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Experimental brain cancer treatment for dogs could one day help humans

Dogs get experimental cancer drug
Dogs get experimental cancer drug that could someday help humans 01:57

Sen. John McCain died Saturday after a year-long battle with glioblastoma, the deadliest form of brain cancer in people. It is rare, with only about 20,000 cases in the U.S. each year. It's the same type of aggressive cancer that claimed the life of his Senate colleague Ted Kennedy in 2009.

Glioblastoma can be very difficult to treat and a curing it is often not possible. Researchers are working on developing new treatment options, and one regimen is currently being tested in dogs with a canine version of the cancer.

Researchers at the Virginia-Maryland College of Veterinary Medicine at Virginia Tech are enrolling dogs with glioblastoma into a clinical trial to test the experimental drug.

Laura Kamienski's dog Emily is one of the participants. Kamienski was devastated when Emily, a 10-year-old Portuguese water dog, was she was diagnosed earlier this year.

"I sobbed. I sat in the middle of the exam room and sobbed," she told CBS News.

Treatment options are very limited for dogs, but the clinical trial at Virginia Tech gave her hope.

"I said I'll do anything," she said.

The drug is injected directly into the tumor, specifically attacking the cancer while leaving the healthy brain tissue undamaged.

"We watch the entire treatment on MRI," Dr. John Rossmeisl, professor neurology and neurosurgery at Virginia Tech, told CBS News. "So we can watch the drug cover the tumor. And so we know we've achieved the treatment goals of actually targeting all the cancer cells."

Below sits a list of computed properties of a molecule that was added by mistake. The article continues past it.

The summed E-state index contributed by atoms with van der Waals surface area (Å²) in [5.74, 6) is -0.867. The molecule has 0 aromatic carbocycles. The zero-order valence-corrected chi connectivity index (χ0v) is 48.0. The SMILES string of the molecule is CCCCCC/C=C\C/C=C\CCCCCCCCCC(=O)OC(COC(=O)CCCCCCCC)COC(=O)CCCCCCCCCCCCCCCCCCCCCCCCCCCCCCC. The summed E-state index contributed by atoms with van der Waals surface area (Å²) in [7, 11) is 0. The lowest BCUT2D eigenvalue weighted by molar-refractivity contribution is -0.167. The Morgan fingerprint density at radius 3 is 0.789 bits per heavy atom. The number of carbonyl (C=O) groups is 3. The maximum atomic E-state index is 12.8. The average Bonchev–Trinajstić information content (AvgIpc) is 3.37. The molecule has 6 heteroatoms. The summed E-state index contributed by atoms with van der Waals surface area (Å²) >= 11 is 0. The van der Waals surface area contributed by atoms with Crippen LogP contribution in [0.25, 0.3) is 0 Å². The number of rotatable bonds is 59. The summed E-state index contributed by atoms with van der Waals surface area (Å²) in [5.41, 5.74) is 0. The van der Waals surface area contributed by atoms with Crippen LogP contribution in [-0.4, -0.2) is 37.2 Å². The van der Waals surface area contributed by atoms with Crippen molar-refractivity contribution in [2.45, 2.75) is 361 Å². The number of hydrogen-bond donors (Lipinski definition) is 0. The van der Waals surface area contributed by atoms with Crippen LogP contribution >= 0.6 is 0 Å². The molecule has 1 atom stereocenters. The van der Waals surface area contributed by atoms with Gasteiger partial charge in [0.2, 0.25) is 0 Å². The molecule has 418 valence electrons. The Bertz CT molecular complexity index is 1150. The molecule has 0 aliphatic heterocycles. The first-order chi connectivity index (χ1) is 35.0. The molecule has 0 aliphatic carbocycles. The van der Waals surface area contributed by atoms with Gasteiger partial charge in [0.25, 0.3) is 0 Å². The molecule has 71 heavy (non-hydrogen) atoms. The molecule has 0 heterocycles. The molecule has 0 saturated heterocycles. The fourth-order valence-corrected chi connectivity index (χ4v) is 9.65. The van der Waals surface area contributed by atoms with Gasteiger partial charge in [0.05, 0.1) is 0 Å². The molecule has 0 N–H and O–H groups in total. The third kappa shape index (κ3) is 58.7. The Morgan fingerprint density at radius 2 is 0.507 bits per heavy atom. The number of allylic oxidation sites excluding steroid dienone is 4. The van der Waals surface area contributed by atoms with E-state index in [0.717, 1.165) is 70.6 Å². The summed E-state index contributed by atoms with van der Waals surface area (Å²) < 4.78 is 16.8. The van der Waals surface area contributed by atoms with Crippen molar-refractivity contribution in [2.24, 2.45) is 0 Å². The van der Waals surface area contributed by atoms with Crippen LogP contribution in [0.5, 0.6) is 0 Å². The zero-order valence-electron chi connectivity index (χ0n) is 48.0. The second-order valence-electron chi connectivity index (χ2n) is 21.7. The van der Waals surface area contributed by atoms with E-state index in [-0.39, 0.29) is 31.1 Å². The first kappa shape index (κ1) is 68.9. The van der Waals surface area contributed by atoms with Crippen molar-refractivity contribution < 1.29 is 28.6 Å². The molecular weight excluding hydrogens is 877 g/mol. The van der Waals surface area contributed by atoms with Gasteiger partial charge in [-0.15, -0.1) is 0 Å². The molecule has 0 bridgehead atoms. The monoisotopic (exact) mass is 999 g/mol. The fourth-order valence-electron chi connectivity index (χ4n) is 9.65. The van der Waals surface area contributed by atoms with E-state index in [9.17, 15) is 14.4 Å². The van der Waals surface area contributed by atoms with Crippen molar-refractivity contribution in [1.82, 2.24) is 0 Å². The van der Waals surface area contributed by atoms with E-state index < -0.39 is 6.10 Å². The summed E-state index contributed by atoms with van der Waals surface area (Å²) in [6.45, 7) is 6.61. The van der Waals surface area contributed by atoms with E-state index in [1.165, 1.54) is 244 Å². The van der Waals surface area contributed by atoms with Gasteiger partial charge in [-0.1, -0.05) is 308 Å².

The researchers say the results are so promising that the National Institutes of Health is now helping fund the trial, hoping it could eventually lead to a breakthrough in humans.

John McCain's parting words: "I lived and died a proud American" 04:35

It's been six weeks since Emily's first treatment and Kamienski said she hasn't had a seizure.

"She's herself," she said.

And MRI scans show Emily's tumors are shrinking.

"The black spot means the tumor is dying. That's what we want to see," Rossmeisl said. "The only way this could have been better if it was totally gone. This is really good news."

Kamienski is grateful for more time with her beloved dog.

"It's not a cure. I knew that going in," she said. "This is the best hope — to give her more time."

If the experiment pans out, the treatment doctors are studying now in dogs may someday offer hope for people trying to beat this cancer, as well.

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